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Pull Up Your Cat

Happy Caturday folks or as people who aren’t cat dorks like us call it, Sunday. Welcome to the first expanded edition of Pull Up Your Cat.

I got to thinking earlier in the week, (actually right after a wrestling match with Kuroneko in which I bled copiously), about the darker nature of the friends we share our lives with. They aren’t just cute, endearing little balls of purring fur. They are, in fact, some of the most well adapted land predators that evolution has accomplished. If you’ve ever seen a clowder of cats without humans around at night, you’d know the side I’m talking about. Totally unlike the same animals who stretch themselves out in front of fireplaces and present themselves for scritches.

The late and lamented SouthernDragon used to call them “Tigers” and it turns out there is some truth to that. Cats share a common ancestor that is chronologically and genetically closer to them than the last ancestor we shared with Chimpanzees or Bonobos. The two extant subfamilies of cat share a common ancestor from only ten to fifteen million years ago. Because of this, they are considered to be “rapidly evolving" creatures.

Cats, like the ones we adore and worship are from the subfamily Felinae, along with Wildcats, Bobcats, Cougars, Ocelots and Cheetahs. Larger cats like Lions and Tigers and Leopards, (oh my!), belong to the subfamily of Pantherinae, while a third subfamily, classified as Machairodontinae, is extinct and included the sabertooth cats like Smilodon. Regardless of the classification taxon, cats are all much more closely related to one another than members of the Hominidae family, which includes humans, are.

All cats are almost purely carnivorous by nature and are very well adapted for it. My own Kuroneko can go from a lap kitteh to a ruthless bird killer at less than the drop of a hat. I have deprived her of her mouse prey before because I couldn’t bear to see the poor thing tormented so. The cats that are so sweet to us are in reality able hunters, capable of bringing down prey many times their own size if the need is there. Cats are in fact, not adapted well to eating vegetable matter as their intestines are too short to adequately digest it.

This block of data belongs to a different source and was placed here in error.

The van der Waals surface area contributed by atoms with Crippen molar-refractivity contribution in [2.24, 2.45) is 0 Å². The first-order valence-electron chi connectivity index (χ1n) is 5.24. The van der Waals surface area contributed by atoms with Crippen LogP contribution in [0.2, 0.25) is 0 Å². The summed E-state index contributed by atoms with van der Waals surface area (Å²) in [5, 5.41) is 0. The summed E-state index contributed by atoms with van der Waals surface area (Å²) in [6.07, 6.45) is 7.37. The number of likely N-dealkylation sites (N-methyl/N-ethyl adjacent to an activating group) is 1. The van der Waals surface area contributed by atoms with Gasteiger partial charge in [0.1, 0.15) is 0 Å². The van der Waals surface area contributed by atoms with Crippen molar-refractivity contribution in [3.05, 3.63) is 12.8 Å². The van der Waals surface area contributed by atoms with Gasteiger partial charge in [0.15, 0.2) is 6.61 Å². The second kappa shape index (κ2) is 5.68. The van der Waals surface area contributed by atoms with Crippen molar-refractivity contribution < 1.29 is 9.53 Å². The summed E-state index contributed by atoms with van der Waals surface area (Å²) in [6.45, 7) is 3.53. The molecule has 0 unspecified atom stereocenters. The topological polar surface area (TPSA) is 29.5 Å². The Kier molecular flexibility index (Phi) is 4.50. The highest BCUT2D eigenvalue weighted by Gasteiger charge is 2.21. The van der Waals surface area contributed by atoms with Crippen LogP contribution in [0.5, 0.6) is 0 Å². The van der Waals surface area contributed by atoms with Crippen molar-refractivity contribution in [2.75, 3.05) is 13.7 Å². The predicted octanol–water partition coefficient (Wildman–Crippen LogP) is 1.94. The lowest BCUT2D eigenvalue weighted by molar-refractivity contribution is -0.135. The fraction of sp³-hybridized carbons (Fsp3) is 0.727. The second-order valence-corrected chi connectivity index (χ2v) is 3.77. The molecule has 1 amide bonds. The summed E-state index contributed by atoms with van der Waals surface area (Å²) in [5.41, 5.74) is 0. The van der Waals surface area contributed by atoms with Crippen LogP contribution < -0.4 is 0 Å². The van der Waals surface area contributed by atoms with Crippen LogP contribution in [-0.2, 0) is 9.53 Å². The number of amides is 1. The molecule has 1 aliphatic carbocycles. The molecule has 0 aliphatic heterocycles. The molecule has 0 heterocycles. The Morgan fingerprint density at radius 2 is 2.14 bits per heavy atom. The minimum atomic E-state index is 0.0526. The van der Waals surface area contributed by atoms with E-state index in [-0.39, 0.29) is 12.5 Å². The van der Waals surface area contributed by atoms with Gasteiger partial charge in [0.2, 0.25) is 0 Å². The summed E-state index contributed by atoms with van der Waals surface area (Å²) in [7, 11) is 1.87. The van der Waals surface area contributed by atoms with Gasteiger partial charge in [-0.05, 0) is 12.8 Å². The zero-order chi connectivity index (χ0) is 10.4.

So the next time you’re playing with your cat with a string or wrestling around with her and she draws blood, just remember that people are discouraged from keeping large cats for good reason. It’s in their natures to play with their prey or surrogates for their prey and it’s in their natures to play to win!

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Kuroneko picture of the week: Plenty of toys but she’d
rather play with a scrap of paper from my W-2.

http://www.flickr.com/photos/49292244@N02/8397169258/in/photostream
Ever wonder what a cat looks like going into warp speed while wearing a bow tie? Wonder no more! This comes to us from boingboing

http://www.flickr.com/photos/49292244@N02/8397172210/in/photostream
Obligatory cute kitten picture of the week. This time from Cute Overload.


Here’s a funny, if rather silent video of a cat experiencing snow for the first time.

That’s it for this week. Please share your cat or other pet stories with us. I hope everybody has a great week ahead but please remember to set aside some time to spend with whatever animals share their lives with you and if one of those animals is a cat, set aside some bandages and antiseptic too!

Update: Speaking of the nature of cats, I woke up to this little present in my bedroom this very morning. Glad I turned the light on! (warning: wee bit graphic)

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Margaret

Margaret

49 year old very progressive female trying to turn Texas blue again.

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